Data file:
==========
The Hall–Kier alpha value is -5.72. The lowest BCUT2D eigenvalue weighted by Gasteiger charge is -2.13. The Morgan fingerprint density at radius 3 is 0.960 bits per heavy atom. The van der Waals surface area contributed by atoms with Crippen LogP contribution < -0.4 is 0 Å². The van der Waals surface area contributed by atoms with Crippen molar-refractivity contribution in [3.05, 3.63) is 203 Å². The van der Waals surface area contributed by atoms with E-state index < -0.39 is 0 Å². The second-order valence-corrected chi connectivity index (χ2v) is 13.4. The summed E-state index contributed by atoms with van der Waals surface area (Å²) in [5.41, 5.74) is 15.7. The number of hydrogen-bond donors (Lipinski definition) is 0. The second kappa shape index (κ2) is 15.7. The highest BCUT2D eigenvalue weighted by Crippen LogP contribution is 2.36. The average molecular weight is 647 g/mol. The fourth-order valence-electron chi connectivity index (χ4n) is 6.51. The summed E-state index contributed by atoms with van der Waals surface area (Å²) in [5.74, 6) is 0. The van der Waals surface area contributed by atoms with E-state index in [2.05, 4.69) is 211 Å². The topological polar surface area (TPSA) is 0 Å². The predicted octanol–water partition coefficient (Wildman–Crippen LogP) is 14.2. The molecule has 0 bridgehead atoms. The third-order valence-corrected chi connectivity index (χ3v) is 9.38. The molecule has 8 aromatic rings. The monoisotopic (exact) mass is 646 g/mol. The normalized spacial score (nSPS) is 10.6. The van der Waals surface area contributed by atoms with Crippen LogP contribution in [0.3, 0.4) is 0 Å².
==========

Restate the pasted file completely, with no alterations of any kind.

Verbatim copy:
The Hall–Kier alpha value is -5.72. The lowest BCUT2D eigenvalue weighted by Gasteiger charge is -2.13. The Morgan fingerprint density at radius 3 is 0.960 bits per heavy atom. The van der Waals surface area contributed by atoms with Crippen LogP contribution < -0.4 is 0 Å². The van der Waals surface area contributed by atoms with Crippen molar-refractivity contribution in [3.05, 3.63) is 203 Å². The van der Waals surface area contributed by atoms with E-state index < -0.39 is 0 Å². The second-order valence-corrected chi connectivity index (χ2v) is 13.4. The summed E-state index contributed by atoms with van der Waals surface area (Å²) in [5.41, 5.74) is 15.7. The number of hydrogen-bond donors (Lipinski definition) is 0. The second kappa shape index (κ2) is 15.7. The highest BCUT2D eigenvalue weighted by Crippen LogP contribution is 2.36. The average molecular weight is 647 g/mol. The fourth-order valence-electron chi connectivity index (χ4n) is 6.51. The summed E-state index contributed by atoms with van der Waals surface area (Å²) in [5.74, 6) is 0. The van der Waals surface area contributed by atoms with E-state index in [2.05, 4.69) is 211 Å². The topological polar surface area (TPSA) is 0 Å². The predicted octanol–water partition coefficient (Wildman–Crippen LogP) is 14.2. The molecule has 0 bridgehead atoms. The third-order valence-corrected chi connectivity index (χ3v) is 9.38. The molecule has 8 aromatic rings. The monoisotopic (exact) mass is 646 g/mol. The normalized spacial score (nSPS) is 10.6. The van der Waals surface area contributed by atoms with Crippen LogP contribution in [0.3, 0.4) is 0 Å².